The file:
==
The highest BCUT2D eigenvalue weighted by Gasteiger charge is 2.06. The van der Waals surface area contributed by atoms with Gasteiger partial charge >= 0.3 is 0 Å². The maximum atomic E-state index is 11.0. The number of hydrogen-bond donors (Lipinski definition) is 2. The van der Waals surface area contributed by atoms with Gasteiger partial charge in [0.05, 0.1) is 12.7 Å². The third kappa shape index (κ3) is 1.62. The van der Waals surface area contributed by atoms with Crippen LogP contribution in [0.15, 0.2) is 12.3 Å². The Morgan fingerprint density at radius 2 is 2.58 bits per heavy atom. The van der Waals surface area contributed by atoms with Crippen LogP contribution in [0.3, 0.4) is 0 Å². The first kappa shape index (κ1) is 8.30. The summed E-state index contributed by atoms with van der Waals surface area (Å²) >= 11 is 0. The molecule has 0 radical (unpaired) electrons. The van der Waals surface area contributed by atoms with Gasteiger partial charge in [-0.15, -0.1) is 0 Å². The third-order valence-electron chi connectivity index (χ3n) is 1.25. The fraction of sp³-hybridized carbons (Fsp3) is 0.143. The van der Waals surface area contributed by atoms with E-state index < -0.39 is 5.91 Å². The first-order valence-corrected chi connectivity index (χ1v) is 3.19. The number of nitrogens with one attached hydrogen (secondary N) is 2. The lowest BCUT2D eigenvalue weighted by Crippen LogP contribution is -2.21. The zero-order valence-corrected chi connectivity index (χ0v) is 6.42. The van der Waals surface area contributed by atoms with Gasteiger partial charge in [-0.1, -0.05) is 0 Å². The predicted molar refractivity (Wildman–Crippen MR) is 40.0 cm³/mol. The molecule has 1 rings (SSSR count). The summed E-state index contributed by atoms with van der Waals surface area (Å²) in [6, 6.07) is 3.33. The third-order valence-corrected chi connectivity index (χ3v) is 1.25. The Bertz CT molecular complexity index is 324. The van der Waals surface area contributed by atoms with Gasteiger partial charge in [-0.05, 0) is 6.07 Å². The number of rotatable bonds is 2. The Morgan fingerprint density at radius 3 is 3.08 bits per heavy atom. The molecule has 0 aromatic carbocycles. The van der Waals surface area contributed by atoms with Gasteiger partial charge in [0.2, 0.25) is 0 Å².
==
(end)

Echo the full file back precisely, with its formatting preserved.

The highest BCUT2D eigenvalue weighted by Gasteiger charge is 2.06. The van der Waals surface area contributed by atoms with Gasteiger partial charge >= 0.3 is 0 Å². The maximum atomic E-state index is 11.0. The number of hydrogen-bond donors (Lipinski definition) is 2. The van der Waals surface area contributed by atoms with Gasteiger partial charge in [0.05, 0.1) is 12.7 Å². The third kappa shape index (κ3) is 1.62. The van der Waals surface area contributed by atoms with Crippen LogP contribution in [0.15, 0.2) is 12.3 Å². The Morgan fingerprint density at radius 2 is 2.58 bits per heavy atom. The van der Waals surface area contributed by atoms with Crippen LogP contribution in [0.3, 0.4) is 0 Å². The first kappa shape index (κ1) is 8.30. The summed E-state index contributed by atoms with van der Waals surface area (Å²) >= 11 is 0. The molecule has 0 radical (unpaired) electrons. The van der Waals surface area contributed by atoms with Gasteiger partial charge in [-0.15, -0.1) is 0 Å². The third-order valence-electron chi connectivity index (χ3n) is 1.25. The fraction of sp³-hybridized carbons (Fsp3) is 0.143. The van der Waals surface area contributed by atoms with E-state index < -0.39 is 5.91 Å². The first-order valence-corrected chi connectivity index (χ1v) is 3.19. The number of nitrogens with one attached hydrogen (secondary N) is 2. The lowest BCUT2D eigenvalue weighted by Crippen LogP contribution is -2.21. The zero-order valence-corrected chi connectivity index (χ0v) is 6.42. The van der Waals surface area contributed by atoms with Gasteiger partial charge in [-0.1, -0.05) is 0 Å². The predicted molar refractivity (Wildman–Crippen MR) is 40.0 cm³/mol. The molecule has 1 rings (SSSR count). The summed E-state index contributed by atoms with van der Waals surface area (Å²) in [6, 6.07) is 3.33. The third-order valence-corrected chi connectivity index (χ3v) is 1.25. The Bertz CT molecular complexity index is 324. The van der Waals surface area contributed by atoms with Gasteiger partial charge in [-0.05, 0) is 6.07 Å². The number of rotatable bonds is 2. The Morgan fingerprint density at radius 3 is 3.08 bits per heavy atom. The molecule has 0 aromatic carbocycles. The van der Waals surface area contributed by atoms with Gasteiger partial charge in [0.2, 0.25) is 0 Å².